The ALS community is aware of and attempting to address several challenging areas to improve clinical trials. These include diagnosis, outcome measures, recruitment for clinical trials, funding and increased geographic distribution of trial centers to enable the smaller regions to participate in the ongoing trials and. In addition, discussions continue with NIH to encourage more rapid funding for clinical trials, a key concern in a disease such as ALS where patients may only live a few years after diagnosis.
There are several other concerns that we have in the drug development process that have presented barriers to progress, including concerns about insurance reimbursement for participation in clinical trials, low levels of participation, and the lack of willingness of physicians and patients use compounds, among others. These concerns are present, to varying degrees, throughout the development process and can be addressed through increased educational efforts by the medical community, public and private research institutions and manufacturers.
| 1. Hurdle Identification. Please describe the product development issue, the nature of the evaluation tool that is out-of-date or absent, how this problem hinders product development, and how a solution would improve the product development process. |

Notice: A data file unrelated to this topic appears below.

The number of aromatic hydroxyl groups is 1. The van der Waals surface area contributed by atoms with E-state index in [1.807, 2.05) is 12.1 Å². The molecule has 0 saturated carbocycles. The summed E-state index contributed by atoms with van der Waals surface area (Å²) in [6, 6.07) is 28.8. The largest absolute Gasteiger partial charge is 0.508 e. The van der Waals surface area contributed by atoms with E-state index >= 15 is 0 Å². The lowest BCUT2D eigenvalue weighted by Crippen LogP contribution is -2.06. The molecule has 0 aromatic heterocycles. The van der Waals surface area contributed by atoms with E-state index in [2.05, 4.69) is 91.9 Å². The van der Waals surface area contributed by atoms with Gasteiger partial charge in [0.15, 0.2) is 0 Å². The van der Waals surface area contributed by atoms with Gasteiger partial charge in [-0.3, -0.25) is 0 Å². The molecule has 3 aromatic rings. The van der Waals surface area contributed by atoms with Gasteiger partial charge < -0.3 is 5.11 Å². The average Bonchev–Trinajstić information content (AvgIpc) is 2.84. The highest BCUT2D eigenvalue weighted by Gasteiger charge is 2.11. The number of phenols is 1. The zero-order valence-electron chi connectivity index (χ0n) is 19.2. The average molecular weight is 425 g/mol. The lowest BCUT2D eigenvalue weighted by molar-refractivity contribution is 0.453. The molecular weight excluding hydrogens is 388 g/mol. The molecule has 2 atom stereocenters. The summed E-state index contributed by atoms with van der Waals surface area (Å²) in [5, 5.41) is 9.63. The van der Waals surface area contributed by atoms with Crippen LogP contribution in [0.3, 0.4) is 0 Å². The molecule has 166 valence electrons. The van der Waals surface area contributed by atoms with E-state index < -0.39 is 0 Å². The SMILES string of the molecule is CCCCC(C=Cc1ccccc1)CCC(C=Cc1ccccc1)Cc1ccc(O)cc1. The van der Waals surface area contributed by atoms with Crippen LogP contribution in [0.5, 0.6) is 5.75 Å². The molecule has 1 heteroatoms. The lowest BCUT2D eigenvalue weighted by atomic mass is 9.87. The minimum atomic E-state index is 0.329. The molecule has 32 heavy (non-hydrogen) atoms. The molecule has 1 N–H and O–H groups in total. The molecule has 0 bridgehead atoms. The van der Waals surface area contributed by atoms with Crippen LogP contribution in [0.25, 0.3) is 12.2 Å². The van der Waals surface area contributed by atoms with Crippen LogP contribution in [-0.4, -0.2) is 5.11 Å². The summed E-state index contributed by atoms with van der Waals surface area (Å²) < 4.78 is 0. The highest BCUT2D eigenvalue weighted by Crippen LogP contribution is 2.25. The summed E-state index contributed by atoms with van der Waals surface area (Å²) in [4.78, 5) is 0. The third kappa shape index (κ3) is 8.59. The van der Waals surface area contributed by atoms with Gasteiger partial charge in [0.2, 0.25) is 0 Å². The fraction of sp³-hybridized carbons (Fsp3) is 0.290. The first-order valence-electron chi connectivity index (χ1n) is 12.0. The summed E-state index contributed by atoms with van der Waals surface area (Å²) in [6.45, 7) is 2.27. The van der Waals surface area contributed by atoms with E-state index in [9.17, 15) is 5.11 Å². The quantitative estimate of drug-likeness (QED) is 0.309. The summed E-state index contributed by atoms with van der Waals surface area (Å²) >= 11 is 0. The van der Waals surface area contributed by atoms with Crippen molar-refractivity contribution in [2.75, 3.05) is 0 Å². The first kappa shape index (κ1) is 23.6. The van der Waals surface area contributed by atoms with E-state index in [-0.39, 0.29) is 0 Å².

| July 30, 2004
Division of Dockets Management (HFA-305)
Food and Drug Administration
5630 Fishers Lane, Room 1061
Rockville, MD 20852
Re: Docket No. 2004-N-0181, Critical Path Initiative
The Amyotrophic Lateral Sclerosis (ALS) Association is pleased to submit comments to the Food and Drug Administration as it explores ways to reduce existing hurdles in medical product design and development. We strongly support the Agency in this endeavor and are hopeful that the ?Critical Path Initiative? not only will speed the pace of product development, but also bring changes to the development process that will lead to new treatments and cures for diseases like ALS.
The ALS Association is the only national not-for-profit health association dedicated solely to the fight against ALS, or Lou Gehrig?s Disease. In addition to serving as a resource for ALS patients and their families, The Association advocates for increased funding for ALS research and other health care reforms that respond to the needs of ALS patients. The ALS Association also is the largest private source of funding for ALS-specific scientific research in the world, having awarded nearly $27 million since 1991 to fund research seeking to identify the cause, means of prevention and cure for ALS.